(Second viewing, On DVD, October 2018) It’s easy to see why noted film buff/historian John Landis would jump at the occasion to direct Three Amigos—among many other things, it’s a chance for him to re-create a small part of Hollywood history, specifically the early days of silent comedy films. Add to that the idea of satirizing Seven Samurai, as well as working with comedians such as Martin Short, Chevy Chase and Steve Martin … it certainly looks like a great project. Alas, the final version of Three Amigos is missing something. It’s not dull or bad, but it’s certainly duller and worse than it could and should have been. When I saw the movie as a teenager, my favourite sequence (and the only one I could remember thirty years later aside from the salute) was the one with the signing bush and the (fallen) Invisible Gunman. As a middle-aged man, it’s still my favourite sequence, and I think it shows just how wild and absurdly funny the rest of the film could have been—I liked the too-brief look at silent Hollywood, but I would have enjoyed Three Amigos far more if its tone had been consistent with the crazy singing bush/invisible man sequence. The rest often feels perfunctory and well-mannered despite a few good stunts and the potential to go beyond the obvious. Would it have been so hard to do just a bit more?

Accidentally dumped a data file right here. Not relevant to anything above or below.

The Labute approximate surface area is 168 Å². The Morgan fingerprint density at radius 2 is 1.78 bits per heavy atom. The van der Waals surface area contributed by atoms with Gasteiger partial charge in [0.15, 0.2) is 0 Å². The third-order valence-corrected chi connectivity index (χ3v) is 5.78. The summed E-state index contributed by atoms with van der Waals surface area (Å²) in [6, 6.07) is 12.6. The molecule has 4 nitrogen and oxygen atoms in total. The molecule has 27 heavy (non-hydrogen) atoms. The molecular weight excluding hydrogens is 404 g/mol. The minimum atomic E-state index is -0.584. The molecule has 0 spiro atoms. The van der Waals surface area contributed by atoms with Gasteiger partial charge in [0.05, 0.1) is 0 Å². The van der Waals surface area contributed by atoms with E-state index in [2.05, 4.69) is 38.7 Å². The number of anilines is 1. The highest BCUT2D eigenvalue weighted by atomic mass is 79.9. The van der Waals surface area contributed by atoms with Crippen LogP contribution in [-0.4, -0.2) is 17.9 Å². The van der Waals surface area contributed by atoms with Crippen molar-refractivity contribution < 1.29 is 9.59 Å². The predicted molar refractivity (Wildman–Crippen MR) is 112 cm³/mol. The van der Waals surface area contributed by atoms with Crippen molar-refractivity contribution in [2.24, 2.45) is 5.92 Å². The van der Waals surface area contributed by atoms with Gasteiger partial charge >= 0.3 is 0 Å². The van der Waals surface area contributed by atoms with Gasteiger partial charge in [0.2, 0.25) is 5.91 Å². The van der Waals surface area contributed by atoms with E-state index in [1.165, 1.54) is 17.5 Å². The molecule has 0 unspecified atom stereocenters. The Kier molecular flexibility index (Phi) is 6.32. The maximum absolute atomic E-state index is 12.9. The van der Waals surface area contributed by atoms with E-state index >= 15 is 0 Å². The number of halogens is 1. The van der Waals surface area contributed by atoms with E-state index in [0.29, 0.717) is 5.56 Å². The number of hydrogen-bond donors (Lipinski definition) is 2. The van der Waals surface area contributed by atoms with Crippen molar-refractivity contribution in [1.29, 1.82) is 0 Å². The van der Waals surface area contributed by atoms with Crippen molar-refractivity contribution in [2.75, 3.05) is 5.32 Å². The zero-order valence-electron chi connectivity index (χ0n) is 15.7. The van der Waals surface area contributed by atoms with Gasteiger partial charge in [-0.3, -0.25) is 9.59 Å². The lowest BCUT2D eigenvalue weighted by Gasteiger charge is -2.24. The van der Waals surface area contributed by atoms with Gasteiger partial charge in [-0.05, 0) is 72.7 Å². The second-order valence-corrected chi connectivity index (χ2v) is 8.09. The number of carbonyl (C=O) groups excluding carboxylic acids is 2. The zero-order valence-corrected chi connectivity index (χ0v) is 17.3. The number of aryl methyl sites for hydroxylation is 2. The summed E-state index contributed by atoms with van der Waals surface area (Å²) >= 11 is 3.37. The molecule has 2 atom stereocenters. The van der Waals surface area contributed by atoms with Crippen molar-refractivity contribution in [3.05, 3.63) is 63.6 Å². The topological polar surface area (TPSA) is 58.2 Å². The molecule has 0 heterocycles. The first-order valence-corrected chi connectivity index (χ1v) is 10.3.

(On Blu-ray, October 2018) I’m usually soft on Disney Animation Studio features—they’re usually classics for a reason, and I’m not usually tempted to be overly critical of them. But Peter Pan is something else: Its racist portrayal of natives was dodgy back in 1953 and is completely reprehensible today—and I’m not talking about Pocahontas levels of well-intentioned but misguided representation: I’m talking full-blown insulting stereotypes featured front and centre within a musical number. I’m already cool on the Peter Pan story itself (most adaptations work hard to tone down the less pleasant aspects of the original story already) but the Disney adaptation is one of the worst ones I’ve seen so far. Finding Neverland was dull metafiction; 2015’s Pan was a generic fantasy adventure in Peter Pan costume; 1991’s Hook was a disappointing rethread but the Disney version redeems every single one of them, and consecrates 2003’s live-action Peter Pan as the best adaptation so far. There are a few things I do like about the Disney film—the opening segment is surprisingly long in introducing the characters, and Tinker Bell is an icon for a reason. Alas, Peter Pan shoots itself not just in the foot but in the gut with that “What Made the Red Man Red?” segment. I’ve got this half-baked theory that as far as Hollywood racism is concerned, native Indians have been consistently treated worse than African-Americans, and Peter Pan dumps an entire cord of firewood on the bonfire of that theory. The issue here is not having a tribe of “others” on the island intrinsic to the plot—it’s explicitly couching them in native stereotypes. Again; see other treatments of the Peter Pan story on how to tone it down rather than put it in stark relief. As I’ve mentioned, it doesn’t help that I’m not that fond of Peter Pan’s core conceit—but that deliberate racism is on another level. I am not showing that movie to my daughter. The crazy thing is that everybody knows that this part of the film is terrible—I grew up on a lot of material derived from the Disney movies (albums, picture books, recordings, etc.) and I do not remember that sequence, which was often excised from TV broadcasts of the film. This is bottom-tier Disney material as far as I’m concerned, and probably bottom tenth if I’m being honest—I’ll take Chicken Little and Brother Bear (which I like quite a bit, actually) and, yes, Pocahontas over Peter Pan.